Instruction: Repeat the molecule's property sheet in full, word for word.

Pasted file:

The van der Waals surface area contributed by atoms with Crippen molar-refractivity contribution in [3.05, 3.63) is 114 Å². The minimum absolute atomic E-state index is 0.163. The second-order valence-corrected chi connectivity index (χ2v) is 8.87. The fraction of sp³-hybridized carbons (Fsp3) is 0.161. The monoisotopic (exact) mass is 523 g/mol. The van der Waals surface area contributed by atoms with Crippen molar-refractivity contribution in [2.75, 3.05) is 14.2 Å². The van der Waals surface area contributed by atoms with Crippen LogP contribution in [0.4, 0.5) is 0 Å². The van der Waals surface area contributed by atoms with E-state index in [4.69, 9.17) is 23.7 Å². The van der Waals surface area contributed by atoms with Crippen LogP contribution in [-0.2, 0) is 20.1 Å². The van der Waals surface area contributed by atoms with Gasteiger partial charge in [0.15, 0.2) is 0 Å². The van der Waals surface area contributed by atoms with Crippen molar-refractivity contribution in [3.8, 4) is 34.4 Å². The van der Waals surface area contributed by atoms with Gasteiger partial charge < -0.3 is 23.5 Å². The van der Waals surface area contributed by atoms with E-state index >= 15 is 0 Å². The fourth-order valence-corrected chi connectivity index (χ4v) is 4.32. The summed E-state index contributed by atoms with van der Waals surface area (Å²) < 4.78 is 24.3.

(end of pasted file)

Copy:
The van der Waals surface area contributed by atoms with Crippen molar-refractivity contribution in [3.05, 3.63) is 114 Å². The minimum absolute atomic E-state index is 0.163. The second-order valence-corrected chi connectivity index (χ2v) is 8.87. The fraction of sp³-hybridized carbons (Fsp3) is 0.161. The monoisotopic (exact) mass is 523 g/mol. The van der Waals surface area contributed by atoms with Crippen molar-refractivity contribution in [2.75, 3.05) is 14.2 Å². The van der Waals surface area contributed by atoms with Crippen LogP contribution in [0.4, 0.5) is 0 Å². The van der Waals surface area contributed by atoms with E-state index in [4.69, 9.17) is 23.7 Å². The van der Waals surface area contributed by atoms with Crippen LogP contribution in [-0.2, 0) is 20.1 Å². The van der Waals surface area contributed by atoms with Gasteiger partial charge in [0.15, 0.2) is 0 Å². The van der Waals surface area contributed by atoms with Crippen molar-refractivity contribution in [3.8, 4) is 34.4 Å². The van der Waals surface area contributed by atoms with Gasteiger partial charge < -0.3 is 23.5 Å². The van der Waals surface area contributed by atoms with E-state index >= 15 is 0 Å². The fourth-order valence-corrected chi connectivity index (χ4v) is 4.32. The summed E-state index contributed by atoms with van der Waals surface area (Å²) < 4.78 is 24.3.